David Beach | 10/29/14 @ 11:00am
A new Department of Sustainability is being created within Cuyahoga County government. The county is joining other major institutions in Northeast Ohio – including the City of Cleveland, large companies, universities, and health care systems – to hire dedicated sustainability staff to think holistically about economic development and a healthy environment.
Cuyahoga County Council voted unanimously on October 28 to approve an ordinance creating a new Department of Sustainability.
“This is a real win-win,” said Councilwoman Sunny Simon, who initiated the legislation. The new department will enhance collaboration within county government and between the county and municipalities, she said.
According to the ordinance, the Department of Sustainability will have the following functions:
- Promoting environmentally sustainable business practices in the internal operations of the County;
- Collaborating with businesses, non-profit organizations and government agencies to develop programs incorporating environmentally sustainable methods into accepted practice;
- Promoting economic development to support businesses that provide environmentally sustainable goods and services;
- Educating the public about environmentally sustainable practices;
- Advising, when requested, the County Executive and the County Council on policies and programs related to environmental sustainability.
Next steps will include hiring a Director of Sustainability and defining a work plan for the new department. It’s likely that programs to help residents and businesses finance energy efficiency and renewable energy projects will be a priority. The new department also can help other county departments and agencies save energy (and save money), as well as adopt smart practices related to a host of other sustainability issues, such as waste and recycling, procurement, green building, reuse of vacant land, transportation, and water quality.
Kudos to Councilwoman Sunny Simon for initiating the legislation. And kudos to the ad hoc group of citizens who raised the issue and supported Simon through the legislative process. This group included State Rep. Mike Foley, Environmental Health Watch executive director Mike Piepsny, Emerald Cities Cleveland director Shanell Smith -- and myself.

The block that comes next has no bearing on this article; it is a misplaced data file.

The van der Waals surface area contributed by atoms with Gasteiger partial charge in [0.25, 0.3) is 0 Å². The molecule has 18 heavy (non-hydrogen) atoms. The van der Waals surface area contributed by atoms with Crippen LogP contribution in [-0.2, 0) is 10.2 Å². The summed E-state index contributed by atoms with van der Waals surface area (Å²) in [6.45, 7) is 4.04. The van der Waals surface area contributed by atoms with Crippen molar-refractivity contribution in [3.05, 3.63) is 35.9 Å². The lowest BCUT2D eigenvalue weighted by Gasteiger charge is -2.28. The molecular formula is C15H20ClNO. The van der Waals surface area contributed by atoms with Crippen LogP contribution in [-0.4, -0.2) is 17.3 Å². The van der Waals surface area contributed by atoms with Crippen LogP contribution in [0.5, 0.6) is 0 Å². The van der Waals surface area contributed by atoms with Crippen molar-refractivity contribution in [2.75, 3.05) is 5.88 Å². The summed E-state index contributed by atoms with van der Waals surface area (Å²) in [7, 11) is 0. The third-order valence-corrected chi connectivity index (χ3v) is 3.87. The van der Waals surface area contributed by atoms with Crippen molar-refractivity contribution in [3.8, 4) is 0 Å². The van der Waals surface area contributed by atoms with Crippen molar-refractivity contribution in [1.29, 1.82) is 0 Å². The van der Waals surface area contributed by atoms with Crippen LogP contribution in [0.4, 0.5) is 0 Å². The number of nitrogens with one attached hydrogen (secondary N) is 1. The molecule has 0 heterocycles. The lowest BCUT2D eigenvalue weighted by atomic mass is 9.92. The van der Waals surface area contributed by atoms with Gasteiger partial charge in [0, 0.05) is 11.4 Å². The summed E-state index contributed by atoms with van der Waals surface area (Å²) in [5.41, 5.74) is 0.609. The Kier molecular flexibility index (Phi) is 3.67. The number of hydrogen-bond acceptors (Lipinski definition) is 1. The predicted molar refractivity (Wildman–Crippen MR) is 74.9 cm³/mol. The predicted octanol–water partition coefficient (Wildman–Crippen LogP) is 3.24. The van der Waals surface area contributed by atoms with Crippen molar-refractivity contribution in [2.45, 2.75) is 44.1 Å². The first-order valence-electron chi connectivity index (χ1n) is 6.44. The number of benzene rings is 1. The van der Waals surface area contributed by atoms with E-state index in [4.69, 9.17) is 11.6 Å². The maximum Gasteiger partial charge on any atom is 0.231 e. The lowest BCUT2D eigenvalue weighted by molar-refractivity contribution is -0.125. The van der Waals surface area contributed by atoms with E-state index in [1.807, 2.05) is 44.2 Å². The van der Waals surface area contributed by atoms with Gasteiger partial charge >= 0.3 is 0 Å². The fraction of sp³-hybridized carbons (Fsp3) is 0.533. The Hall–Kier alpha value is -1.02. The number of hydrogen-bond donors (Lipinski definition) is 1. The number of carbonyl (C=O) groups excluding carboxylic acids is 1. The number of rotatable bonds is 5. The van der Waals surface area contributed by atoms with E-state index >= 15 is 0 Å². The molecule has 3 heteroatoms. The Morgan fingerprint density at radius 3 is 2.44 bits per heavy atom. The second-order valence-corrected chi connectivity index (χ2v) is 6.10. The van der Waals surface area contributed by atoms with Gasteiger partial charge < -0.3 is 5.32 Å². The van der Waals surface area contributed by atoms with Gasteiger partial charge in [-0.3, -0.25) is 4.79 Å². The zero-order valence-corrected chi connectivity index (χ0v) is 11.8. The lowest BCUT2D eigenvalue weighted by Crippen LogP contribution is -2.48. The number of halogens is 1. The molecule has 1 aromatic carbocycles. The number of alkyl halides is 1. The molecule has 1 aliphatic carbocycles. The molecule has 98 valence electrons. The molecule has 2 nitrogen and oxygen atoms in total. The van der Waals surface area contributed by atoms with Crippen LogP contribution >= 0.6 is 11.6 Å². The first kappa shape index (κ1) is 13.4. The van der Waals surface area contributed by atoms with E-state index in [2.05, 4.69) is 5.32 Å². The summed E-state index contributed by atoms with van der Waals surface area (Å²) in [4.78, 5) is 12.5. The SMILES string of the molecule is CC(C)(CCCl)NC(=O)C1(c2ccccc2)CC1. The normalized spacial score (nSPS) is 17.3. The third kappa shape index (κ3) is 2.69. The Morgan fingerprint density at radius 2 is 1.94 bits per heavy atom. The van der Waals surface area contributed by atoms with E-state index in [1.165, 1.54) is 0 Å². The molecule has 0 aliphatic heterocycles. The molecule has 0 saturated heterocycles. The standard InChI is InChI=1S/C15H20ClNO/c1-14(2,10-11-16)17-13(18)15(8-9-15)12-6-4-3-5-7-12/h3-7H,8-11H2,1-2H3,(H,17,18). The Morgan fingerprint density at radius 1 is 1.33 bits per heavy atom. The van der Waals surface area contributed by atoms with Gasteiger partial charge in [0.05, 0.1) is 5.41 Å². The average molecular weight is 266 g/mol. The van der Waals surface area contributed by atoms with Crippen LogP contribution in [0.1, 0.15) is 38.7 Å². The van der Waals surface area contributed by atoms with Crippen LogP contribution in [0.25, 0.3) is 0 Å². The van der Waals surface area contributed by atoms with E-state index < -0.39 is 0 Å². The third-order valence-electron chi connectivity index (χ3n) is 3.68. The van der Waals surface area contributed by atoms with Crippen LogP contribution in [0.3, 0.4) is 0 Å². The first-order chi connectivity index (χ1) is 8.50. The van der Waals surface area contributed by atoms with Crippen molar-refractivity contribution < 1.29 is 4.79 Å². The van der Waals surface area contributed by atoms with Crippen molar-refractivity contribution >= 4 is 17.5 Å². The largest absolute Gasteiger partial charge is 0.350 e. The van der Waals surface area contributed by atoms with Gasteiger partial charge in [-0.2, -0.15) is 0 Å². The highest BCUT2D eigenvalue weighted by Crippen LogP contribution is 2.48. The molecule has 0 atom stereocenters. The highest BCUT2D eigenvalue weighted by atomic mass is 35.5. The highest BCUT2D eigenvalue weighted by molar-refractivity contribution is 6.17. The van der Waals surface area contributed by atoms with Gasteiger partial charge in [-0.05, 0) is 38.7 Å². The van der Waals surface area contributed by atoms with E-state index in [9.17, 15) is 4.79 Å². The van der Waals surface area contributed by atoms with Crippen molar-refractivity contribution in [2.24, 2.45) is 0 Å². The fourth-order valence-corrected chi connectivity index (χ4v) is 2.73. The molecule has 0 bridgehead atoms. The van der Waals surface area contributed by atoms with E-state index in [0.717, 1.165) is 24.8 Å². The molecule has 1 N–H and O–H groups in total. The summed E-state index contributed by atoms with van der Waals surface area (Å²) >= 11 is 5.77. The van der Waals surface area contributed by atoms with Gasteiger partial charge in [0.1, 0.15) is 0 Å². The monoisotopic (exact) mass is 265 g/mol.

I was really excited to have the opportunity to support this. It brought back memories of work I did 10 years ago to help create the first sustainability staff position at the City of Cleveland. I referred to the history of that success when testifying in favor of the new county department at a recent County Council committee hearing – see the remarks below.
Connecting the dots: The value of a staff person focused on promoting sustainability within local government
Statement by David Beach, Director, GreenCityBlueLake Institute, Cleveland Museum of Natural History, at a Cuyahoga County Council committee meeting, September 24, 2014
Thank you for the opportunity to speak in favor of a new Department of Sustainability for Cuyahoga County. I have been working on environmental and sustainability issues in the county for more than 25 years, so I have some perspectives on what works to make our communities cleaner, greener, healthier, and more prosperous in the long run.
I think one of the most important things I ever did was write the grant proposal in 2004 that led to the City of Cleveland hiring its first sustainability manager. The idea was that the city was missing opportunities because there was no one in City Hall responsible for thinking creatively with a triple-bottom-line mindset of sustainability, asking the right questions, connecting the dots, making change, and tracking progress in a strategic manner. The promise was that, if there were such a person, he or she could quickly identify projects that would not only make the city a healthier place but save the city money — enough money so the savings would pay for the new staff person and more.
And that’s what happened. The administration of then-Mayor Jane Campbell hired Andrew Watterson as the city’s first sustainability manager. Andrew (who is now advancing sustainability at Key Bank) began focusing on the energy efficiency of city buildings and vehicles, and he found many quick pay-offs. (The city’s goal is a 20% energy reduction from municipal operations by 2020, which should result in about $12 million in annual savings.) Andrew also started high-profile public programs, such as Sustainable Cleveland 2019, which are engaging the whole community in creating a more sustainable economy and making Cleveland “a green city on a blue lake.”
Now the city has an Office of Sustainability with half a dozen staff persons, many of which are funded by grant dollars that have been attracted to the city because of its growing reputation as a sustainability leader. Mayor Frank Jackson has recognized that the sustainability manger position is so valuable that he made it a Chief position, the highest level of authority in his Cabinet. This recognizes that sustainability cuts across departments and that a local government works best when it thinks holistically about solutions.
I believe a similar process can happen with Cuyahoga County. County government is different from city government (e.g., it has different functions and it covers many communities and has a more regional focus), so a county sustainability program will be different. But there are tremendous opportunities — for savings, for helping residents, for making the county a more competitive place to do business, and for improving health and the environment. You just need someone whose job it is to connect all the dots.
Thanks again for the opportunity to speak. I look forward to assisting the county as it creates its sustainability department.